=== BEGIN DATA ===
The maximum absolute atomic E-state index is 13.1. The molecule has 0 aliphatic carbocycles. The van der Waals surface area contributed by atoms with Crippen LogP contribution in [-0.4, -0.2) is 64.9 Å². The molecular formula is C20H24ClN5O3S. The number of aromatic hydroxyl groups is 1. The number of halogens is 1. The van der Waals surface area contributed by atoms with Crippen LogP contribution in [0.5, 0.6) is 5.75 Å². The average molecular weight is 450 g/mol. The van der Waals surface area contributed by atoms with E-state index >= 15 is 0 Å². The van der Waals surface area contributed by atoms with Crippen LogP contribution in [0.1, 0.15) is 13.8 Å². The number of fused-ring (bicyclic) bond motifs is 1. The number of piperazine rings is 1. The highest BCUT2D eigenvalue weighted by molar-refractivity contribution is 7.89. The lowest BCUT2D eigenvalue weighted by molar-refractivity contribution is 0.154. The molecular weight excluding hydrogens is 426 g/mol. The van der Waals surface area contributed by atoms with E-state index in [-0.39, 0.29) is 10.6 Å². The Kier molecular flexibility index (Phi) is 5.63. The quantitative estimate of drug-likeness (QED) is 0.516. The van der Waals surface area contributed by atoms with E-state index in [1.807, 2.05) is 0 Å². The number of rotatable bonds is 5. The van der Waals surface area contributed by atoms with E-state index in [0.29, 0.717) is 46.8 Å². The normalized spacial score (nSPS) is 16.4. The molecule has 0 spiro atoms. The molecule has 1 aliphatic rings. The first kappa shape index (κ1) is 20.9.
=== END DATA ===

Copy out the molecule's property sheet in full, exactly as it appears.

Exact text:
The maximum absolute atomic E-state index is 13.1. The molecule has 0 aliphatic carbocycles. The van der Waals surface area contributed by atoms with Crippen LogP contribution in [-0.4, -0.2) is 64.9 Å². The molecular formula is C20H24ClN5O3S. The number of aromatic hydroxyl groups is 1. The number of halogens is 1. The van der Waals surface area contributed by atoms with Crippen LogP contribution in [0.5, 0.6) is 5.75 Å². The average molecular weight is 450 g/mol. The van der Waals surface area contributed by atoms with E-state index >= 15 is 0 Å². The van der Waals surface area contributed by atoms with Crippen LogP contribution in [0.1, 0.15) is 13.8 Å². The number of fused-ring (bicyclic) bond motifs is 1. The number of piperazine rings is 1. The highest BCUT2D eigenvalue weighted by molar-refractivity contribution is 7.89. The lowest BCUT2D eigenvalue weighted by molar-refractivity contribution is 0.154. The molecular weight excluding hydrogens is 426 g/mol. The van der Waals surface area contributed by atoms with E-state index in [-0.39, 0.29) is 10.6 Å². The Kier molecular flexibility index (Phi) is 5.63. The quantitative estimate of drug-likeness (QED) is 0.516. The van der Waals surface area contributed by atoms with E-state index in [1.807, 2.05) is 0 Å². The number of rotatable bonds is 5. The van der Waals surface area contributed by atoms with E-state index in [0.29, 0.717) is 46.8 Å². The normalized spacial score (nSPS) is 16.4. The molecule has 0 spiro atoms. The molecule has 1 aliphatic rings. The first kappa shape index (κ1) is 20.9.